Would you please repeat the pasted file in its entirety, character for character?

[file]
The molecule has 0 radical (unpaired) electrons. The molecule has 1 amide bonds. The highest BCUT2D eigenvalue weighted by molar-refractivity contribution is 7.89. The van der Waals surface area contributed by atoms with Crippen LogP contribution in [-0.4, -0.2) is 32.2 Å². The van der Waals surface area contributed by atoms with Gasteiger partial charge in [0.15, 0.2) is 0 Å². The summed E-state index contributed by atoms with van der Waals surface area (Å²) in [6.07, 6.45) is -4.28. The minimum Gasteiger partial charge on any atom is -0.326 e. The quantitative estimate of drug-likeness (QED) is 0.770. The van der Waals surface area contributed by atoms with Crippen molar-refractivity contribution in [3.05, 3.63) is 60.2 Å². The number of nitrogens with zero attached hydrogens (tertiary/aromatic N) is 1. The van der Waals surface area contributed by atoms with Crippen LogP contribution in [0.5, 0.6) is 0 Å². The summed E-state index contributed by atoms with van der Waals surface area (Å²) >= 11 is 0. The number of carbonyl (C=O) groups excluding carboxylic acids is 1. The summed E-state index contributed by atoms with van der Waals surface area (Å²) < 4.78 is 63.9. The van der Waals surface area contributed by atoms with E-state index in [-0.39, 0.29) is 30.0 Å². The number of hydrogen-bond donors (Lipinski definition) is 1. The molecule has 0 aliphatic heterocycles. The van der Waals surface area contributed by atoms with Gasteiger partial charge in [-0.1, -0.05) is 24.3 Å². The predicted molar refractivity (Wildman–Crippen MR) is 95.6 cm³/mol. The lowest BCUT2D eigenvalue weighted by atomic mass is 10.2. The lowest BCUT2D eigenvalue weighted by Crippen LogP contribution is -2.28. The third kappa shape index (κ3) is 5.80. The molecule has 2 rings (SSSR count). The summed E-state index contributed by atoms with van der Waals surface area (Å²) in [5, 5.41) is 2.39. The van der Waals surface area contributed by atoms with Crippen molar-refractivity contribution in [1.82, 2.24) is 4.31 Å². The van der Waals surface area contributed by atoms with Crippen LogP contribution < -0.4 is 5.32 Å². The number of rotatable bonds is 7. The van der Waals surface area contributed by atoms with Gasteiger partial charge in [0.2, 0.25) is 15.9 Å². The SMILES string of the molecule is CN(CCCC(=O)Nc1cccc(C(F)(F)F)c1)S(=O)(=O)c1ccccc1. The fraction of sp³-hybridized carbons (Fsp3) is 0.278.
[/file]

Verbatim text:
The molecule has 0 radical (unpaired) electrons. The molecule has 1 amide bonds. The highest BCUT2D eigenvalue weighted by molar-refractivity contribution is 7.89. The van der Waals surface area contributed by atoms with Crippen LogP contribution in [-0.4, -0.2) is 32.2 Å². The van der Waals surface area contributed by atoms with Gasteiger partial charge in [0.15, 0.2) is 0 Å². The summed E-state index contributed by atoms with van der Waals surface area (Å²) in [6.07, 6.45) is -4.28. The minimum Gasteiger partial charge on any atom is -0.326 e. The quantitative estimate of drug-likeness (QED) is 0.770. The van der Waals surface area contributed by atoms with Crippen molar-refractivity contribution in [3.05, 3.63) is 60.2 Å². The number of nitrogens with zero attached hydrogens (tertiary/aromatic N) is 1. The van der Waals surface area contributed by atoms with Crippen LogP contribution in [0.5, 0.6) is 0 Å². The summed E-state index contributed by atoms with van der Waals surface area (Å²) >= 11 is 0. The number of carbonyl (C=O) groups excluding carboxylic acids is 1. The summed E-state index contributed by atoms with van der Waals surface area (Å²) < 4.78 is 63.9. The van der Waals surface area contributed by atoms with E-state index in [-0.39, 0.29) is 30.0 Å². The number of hydrogen-bond donors (Lipinski definition) is 1. The molecule has 0 aliphatic heterocycles. The van der Waals surface area contributed by atoms with Gasteiger partial charge in [-0.1, -0.05) is 24.3 Å². The predicted molar refractivity (Wildman–Crippen MR) is 95.6 cm³/mol. The lowest BCUT2D eigenvalue weighted by atomic mass is 10.2. The lowest BCUT2D eigenvalue weighted by Crippen LogP contribution is -2.28. The third kappa shape index (κ3) is 5.80. The molecule has 2 rings (SSSR count). The summed E-state index contributed by atoms with van der Waals surface area (Å²) in [5, 5.41) is 2.39. The van der Waals surface area contributed by atoms with Crippen molar-refractivity contribution in [1.82, 2.24) is 4.31 Å². The van der Waals surface area contributed by atoms with Crippen LogP contribution < -0.4 is 5.32 Å². The number of rotatable bonds is 7. The van der Waals surface area contributed by atoms with Gasteiger partial charge in [0.2, 0.25) is 15.9 Å². The SMILES string of the molecule is CN(CCCC(=O)Nc1cccc(C(F)(F)F)c1)S(=O)(=O)c1ccccc1. The fraction of sp³-hybridized carbons (Fsp3) is 0.278.